Tidal Energy Advances in Scotland

Tidal Energy Advances in Scotland

Atlantis Resources, the developer of the world’s first tidal energy farm has confirmed this week that the first turbine of the MeyGen project in the Pentland Firth has been installed and has begun producing renewable energy. It was also announced that a further three turbines are expected to be installed by the end of the year.

The project which was launched in September of this year and was hailed at the time as significant moment for the renewables industry hopes to achieve the goal of 269 turbines producing a maximum of 398MW which will be enough to power 175,000 homes.

Tim Cornelius, chief executive of Edinburgh-based Atlantis, which has received £23 million in Scottish Government funding for the project said: “This is the moment we have been working towards since we first identified the MeyGen site back in 2007 and I am immensely proud of and grateful for the remarkable team of people who have contributed to this milestone.

“The success of this first phase is a foundation for the tidal industry to build upon to ensure we develop a new energy sector which can deliver clean, predictable and affordable power from the UK’s own abundant resources.”

Speaking of the announcement WWF Scotland director Lang Banks said: “News of the first electricity to come from what will hopefully become one of the world’s largest tidal power schemes is a really exciting moment. Well done to all those involved.

“Coming only a few months after turbines off Shetland generated their first power, it’s a sign that Scotland is really starting to make progress in harnessing the power of our seas.

“Along with action to improve energy efficiency, marine renewables have the potential to play a role in powering our homes and businesses in the future.”

Jenny Hogan, director of policy at Scottish Renewables, said: “The Pentland Firth is one of the most promising tidal energy sites in the world and it’s testament to Atlantis’ determination that it’s now being tapped into.

“Tidal energy has huge global potential and projects like this show Scotland is leading the way in the sector’s development.

“With the latest auction round for power contracts recently announced by the UK Government, it’s crucial that developers like MeyGen see a long-term path to realising this potential.”

Also in Scotland plans were revealed this week to turn the defunct Westfield open cast coal mine into a vast solar farm with panels sited on both land and floating on the water filled former quarry.

It is intended that it will form part of vast new business park development which could also see the re-opening of an old railway line to service the area.

Local councillor Alex Campbell said that the proposals would be extremely beneficial to the local economy should they go ahead.

“If it creates these jobs then it will be fantastic for the site and for the whole area. This is an area of high deprivation and if Hargreaves can turn the site around then it would be a huge boost for the area, creating local jobs and improving the local economy.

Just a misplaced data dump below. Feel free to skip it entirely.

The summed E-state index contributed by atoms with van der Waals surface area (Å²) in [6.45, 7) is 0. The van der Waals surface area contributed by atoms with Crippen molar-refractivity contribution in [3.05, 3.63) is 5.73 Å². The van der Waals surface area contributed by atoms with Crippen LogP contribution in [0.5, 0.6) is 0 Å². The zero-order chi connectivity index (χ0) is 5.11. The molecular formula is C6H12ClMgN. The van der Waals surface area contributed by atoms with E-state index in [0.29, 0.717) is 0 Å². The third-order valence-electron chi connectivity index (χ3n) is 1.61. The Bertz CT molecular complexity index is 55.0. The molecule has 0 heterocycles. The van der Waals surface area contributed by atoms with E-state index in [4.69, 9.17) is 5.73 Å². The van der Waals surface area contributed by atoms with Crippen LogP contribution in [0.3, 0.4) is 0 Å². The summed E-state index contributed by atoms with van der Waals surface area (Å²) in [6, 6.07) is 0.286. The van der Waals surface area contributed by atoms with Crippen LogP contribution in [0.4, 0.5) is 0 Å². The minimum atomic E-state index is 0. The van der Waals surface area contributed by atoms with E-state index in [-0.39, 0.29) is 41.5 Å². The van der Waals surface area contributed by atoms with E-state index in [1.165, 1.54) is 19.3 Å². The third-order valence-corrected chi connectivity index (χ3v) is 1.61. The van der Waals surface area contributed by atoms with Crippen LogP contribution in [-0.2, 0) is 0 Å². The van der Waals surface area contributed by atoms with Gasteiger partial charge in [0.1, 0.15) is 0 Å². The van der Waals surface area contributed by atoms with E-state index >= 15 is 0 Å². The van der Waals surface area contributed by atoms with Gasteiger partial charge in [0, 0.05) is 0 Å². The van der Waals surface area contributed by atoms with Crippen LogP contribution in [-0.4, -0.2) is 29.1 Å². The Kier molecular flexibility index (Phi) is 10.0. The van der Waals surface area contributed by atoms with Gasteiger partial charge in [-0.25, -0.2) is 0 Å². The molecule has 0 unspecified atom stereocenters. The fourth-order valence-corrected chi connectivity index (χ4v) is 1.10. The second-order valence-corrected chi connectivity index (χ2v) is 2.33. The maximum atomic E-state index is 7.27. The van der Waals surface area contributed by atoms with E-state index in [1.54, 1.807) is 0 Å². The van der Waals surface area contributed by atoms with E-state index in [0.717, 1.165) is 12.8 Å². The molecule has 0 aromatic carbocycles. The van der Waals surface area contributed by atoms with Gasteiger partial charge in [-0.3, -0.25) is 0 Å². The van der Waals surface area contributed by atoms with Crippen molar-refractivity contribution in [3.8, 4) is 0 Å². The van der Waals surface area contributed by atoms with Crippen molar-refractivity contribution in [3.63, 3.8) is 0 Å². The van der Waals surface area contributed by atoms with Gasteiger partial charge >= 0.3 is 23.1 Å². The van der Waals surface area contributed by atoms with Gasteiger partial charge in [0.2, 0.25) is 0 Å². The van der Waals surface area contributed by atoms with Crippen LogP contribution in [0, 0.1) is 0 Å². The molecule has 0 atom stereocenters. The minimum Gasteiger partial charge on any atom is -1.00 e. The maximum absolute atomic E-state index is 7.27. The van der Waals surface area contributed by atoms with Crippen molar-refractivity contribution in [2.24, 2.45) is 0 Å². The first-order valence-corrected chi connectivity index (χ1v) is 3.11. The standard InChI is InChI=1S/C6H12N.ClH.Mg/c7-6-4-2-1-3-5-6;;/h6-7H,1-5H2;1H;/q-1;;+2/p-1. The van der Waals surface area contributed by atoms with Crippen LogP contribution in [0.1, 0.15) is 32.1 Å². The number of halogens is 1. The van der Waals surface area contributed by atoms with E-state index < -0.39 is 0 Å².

“It could be really exciting times. It’s a really positive project.”

Owners Hargreaves Services have submitted a master plan of the site which includes proposals for manufacturing and industrial units, along with business and leisure opportunities. Food production and the recycling industries are two areas being targeted, with the planning application having followed a public consultation by Hargreaves, which purchased the site in 2012.

Hargreaves estimates that around 1,075 construction jobs will be created over a ten-year period, with the completed development capable of supporting an estimated 1,500 full-time equivalent jobs.

As part of its planning application, Hargreaves states: “The proposed development would provide a significant source of renewable energy, be capable of providing energy and heat for a range of commercial developments, create local job opportunities, and provide for significant ongoing environmental enhancement and management of the undeveloped parts of the site, including enhanced public access provision.

“Overall, the proposed development would make a notable contribution to the positive and sustainable growth of Fife.”

Over the coming years we expect that all new business developments will come with their own renewable energy generation installation. Since the energy will be consumed on site there is no need for a subsidy and the long term savings they can offer will be very attractive to businesses looking for new premises. In addition the carbon offset and positive public message they convey will be very appealing to all types and sizes and business.

It is therefore positive to see proposed developments like these in Scotland more and more become the norm.

Finally we would like to congratulate Atlantis Resources for the monumental step they took recently in producing electricity from a commercial tidal energy farm. As the desire for clean renewable energy continues to grow the need for new technologies providing a share also increases.

In Scotland our tidal resources like our wind resources are plentiful so it would be remiss not to utilise this to the best of our advantage. However the process is difficult and dangerous so the steps Atlantis Resources have taken have been remarkable and their achievement is to be applauded.

Here is to them reaching their goal of 269 turbines and for many more tidal energy farms producing plentiful clean energy.

Comments are closed.
WordPress SEO